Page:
I grabbed two white buckets this evening.  I noticed that the lima beans needed picking, and I had an hour before small group started.  The most time I ever spend out there is about a half an hour.  Tonight was different.  I finished after most of our small group had arrived.

I found the beans, hanging full and plentiful.  I filled both white buckets, and then got the third one.  Each was filled to overflowing.  From our ten pole lima bean plants.  And I sang my “bean-pickin’ song” and thought about my Daddy.  He would have been so proud of the bean patch that Youngest Brother is tending this year.  He would have laughed at my puny row, but if I told him that my ten plants yielded me six bags of beans for our freezer from one picking, he would have said, “Naw!!!  How ’bout that!?!?!  I don’t know what to say ’bout’cha!”  And if I would have told him how Loretta and Donna and Calvin and Kathy and Li’l Emily had helped me to shell those three buckets of beans after small group, the smiley crinkles would have deepened around his eyes and he would have been so pleased with that kind of friendly help and co-operation.

Oh, my Daddy.  I hunt those beans in and around the vines and think about the golden days I let slip by without even thinking of how precious they were and how quickly you would be gone.  I never really thought about life without you and how it would change everything for us — but how, because of how constant you were, everything would have such a familiar, tender timbre to the melody of every day.  I sometimes still cry for all we’ve lost, but more often I find myself smiling at the sweet, good memories and the knowledge that I’ve been given so much.  Heaven really isn’t so far away, is it?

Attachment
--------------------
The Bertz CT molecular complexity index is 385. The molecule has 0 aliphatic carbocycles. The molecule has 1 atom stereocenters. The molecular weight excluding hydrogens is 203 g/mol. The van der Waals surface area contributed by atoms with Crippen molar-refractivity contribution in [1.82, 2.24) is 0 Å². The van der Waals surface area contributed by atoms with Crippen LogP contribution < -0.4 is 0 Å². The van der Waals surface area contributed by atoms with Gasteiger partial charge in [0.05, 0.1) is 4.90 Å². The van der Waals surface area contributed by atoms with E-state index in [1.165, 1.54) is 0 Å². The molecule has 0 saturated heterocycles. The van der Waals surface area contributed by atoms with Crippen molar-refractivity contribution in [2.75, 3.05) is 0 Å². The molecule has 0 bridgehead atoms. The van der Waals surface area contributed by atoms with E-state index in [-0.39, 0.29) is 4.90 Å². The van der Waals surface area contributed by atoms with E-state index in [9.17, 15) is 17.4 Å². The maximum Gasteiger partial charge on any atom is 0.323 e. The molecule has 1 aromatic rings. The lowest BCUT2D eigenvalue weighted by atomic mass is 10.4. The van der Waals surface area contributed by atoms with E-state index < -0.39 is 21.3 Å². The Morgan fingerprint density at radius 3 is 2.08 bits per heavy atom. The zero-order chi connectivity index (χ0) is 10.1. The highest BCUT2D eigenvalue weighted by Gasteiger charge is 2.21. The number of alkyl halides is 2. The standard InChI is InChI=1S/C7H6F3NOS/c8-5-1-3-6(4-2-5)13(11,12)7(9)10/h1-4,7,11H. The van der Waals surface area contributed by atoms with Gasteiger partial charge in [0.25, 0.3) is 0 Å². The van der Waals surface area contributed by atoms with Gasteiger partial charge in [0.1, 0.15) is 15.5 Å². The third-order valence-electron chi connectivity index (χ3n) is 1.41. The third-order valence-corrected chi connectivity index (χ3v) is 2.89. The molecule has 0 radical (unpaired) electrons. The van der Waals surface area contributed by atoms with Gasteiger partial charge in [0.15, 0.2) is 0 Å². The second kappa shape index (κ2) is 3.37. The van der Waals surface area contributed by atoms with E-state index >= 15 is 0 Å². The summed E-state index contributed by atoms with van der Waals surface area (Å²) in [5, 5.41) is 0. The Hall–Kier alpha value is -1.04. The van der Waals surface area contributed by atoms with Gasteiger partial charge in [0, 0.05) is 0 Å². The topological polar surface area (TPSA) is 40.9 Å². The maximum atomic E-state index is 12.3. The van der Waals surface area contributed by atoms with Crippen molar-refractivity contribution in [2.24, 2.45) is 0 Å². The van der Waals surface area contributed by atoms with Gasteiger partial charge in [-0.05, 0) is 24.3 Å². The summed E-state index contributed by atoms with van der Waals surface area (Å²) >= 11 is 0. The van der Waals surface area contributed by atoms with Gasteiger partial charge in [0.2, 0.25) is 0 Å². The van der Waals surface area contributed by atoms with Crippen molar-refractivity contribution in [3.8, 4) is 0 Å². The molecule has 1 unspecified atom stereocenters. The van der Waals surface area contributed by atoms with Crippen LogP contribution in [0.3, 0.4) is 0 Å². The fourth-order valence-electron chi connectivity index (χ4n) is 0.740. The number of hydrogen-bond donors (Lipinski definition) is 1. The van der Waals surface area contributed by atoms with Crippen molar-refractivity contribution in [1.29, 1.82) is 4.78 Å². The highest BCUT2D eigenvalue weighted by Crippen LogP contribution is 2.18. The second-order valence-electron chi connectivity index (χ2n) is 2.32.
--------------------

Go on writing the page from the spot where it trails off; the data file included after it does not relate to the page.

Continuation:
CIMG0439_167

Oh, one more thing.  My “Bean Pickin’ Song?”

It would be this one.


Her Father’s Eyes

Amy Grant

I may not be every mother's dream for her little girl,
And my face may not grace the mind of everyone in the world.
But that's all right, as long as I can have one wish I pray:
When people look inside my life, I want to hear them say,

She's got her father's eyes,
Her father's eyes;
Eyes that find the good in things,
When good is not around;
Eyes that find the source of help,
When help just can't be found;
Eyes full of compassion,
Seeing every pain;
Knowing what you're going through
And feeling it the same.
Just like my father's eyes,
My father's eyes,
My father's eyes,
Just like my father's eyes.

And on that day when we will pay for all the deeds we have done,
Good and bad they'll all be had to see by everyone.
And when you're called to stand and tell just what you saw in me,
More than anything I know, I want your words to be,

She had her father's eyes,
Her father's eyes;
Eyes that found the good in things,
When good was not around;
Eyes that found the source of help,
When help would not be found;
Eyes full of compassion,
Seeing every pain;
Knowing what you're going through,
And feeling it the same.
Just like my father's eyes,
My father's eyes,
My father's eyes,
Just like my father's eyes.
My father's eyes,
My father's eyes,
Just like my father's eyes.

5 Comments

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5 responses to “

  1. How sweet your memories that keep your father near. 
    Would I love to taste those pole beans!!!!  My favorite bean of all.

  2. (hugs) Wonder if they are talking about us some times 🙂

  3. You do have your father’s eyes, Mary Ann – the kind that song is talking about.

  4. He may have helped your bean plants along.

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